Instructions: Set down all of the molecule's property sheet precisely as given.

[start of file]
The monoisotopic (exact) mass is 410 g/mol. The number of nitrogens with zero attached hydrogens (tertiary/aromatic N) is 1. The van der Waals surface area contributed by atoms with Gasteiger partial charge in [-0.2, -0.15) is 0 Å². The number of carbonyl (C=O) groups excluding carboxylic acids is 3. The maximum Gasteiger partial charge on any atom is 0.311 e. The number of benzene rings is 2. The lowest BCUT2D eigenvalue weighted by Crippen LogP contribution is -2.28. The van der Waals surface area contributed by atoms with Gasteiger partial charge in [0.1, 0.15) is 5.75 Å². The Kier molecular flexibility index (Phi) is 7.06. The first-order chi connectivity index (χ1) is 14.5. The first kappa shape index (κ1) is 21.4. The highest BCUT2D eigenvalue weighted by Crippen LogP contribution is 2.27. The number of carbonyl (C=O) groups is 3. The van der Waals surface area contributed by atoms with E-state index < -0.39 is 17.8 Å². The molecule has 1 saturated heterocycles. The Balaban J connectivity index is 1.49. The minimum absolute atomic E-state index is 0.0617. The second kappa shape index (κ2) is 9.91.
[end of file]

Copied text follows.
The monoisotopic (exact) mass is 410 g/mol. The number of nitrogens with zero attached hydrogens (tertiary/aromatic N) is 1. The van der Waals surface area contributed by atoms with Gasteiger partial charge in [-0.2, -0.15) is 0 Å². The number of carbonyl (C=O) groups excluding carboxylic acids is 3. The maximum Gasteiger partial charge on any atom is 0.311 e. The number of benzene rings is 2. The lowest BCUT2D eigenvalue weighted by Crippen LogP contribution is -2.28. The van der Waals surface area contributed by atoms with Gasteiger partial charge in [0.1, 0.15) is 5.75 Å². The Kier molecular flexibility index (Phi) is 7.06. The first-order chi connectivity index (χ1) is 14.5. The first kappa shape index (κ1) is 21.4. The highest BCUT2D eigenvalue weighted by Crippen LogP contribution is 2.27. The number of carbonyl (C=O) groups is 3. The van der Waals surface area contributed by atoms with E-state index < -0.39 is 17.8 Å². The molecule has 1 saturated heterocycles. The Balaban J connectivity index is 1.49. The minimum absolute atomic E-state index is 0.0617. The second kappa shape index (κ2) is 9.91.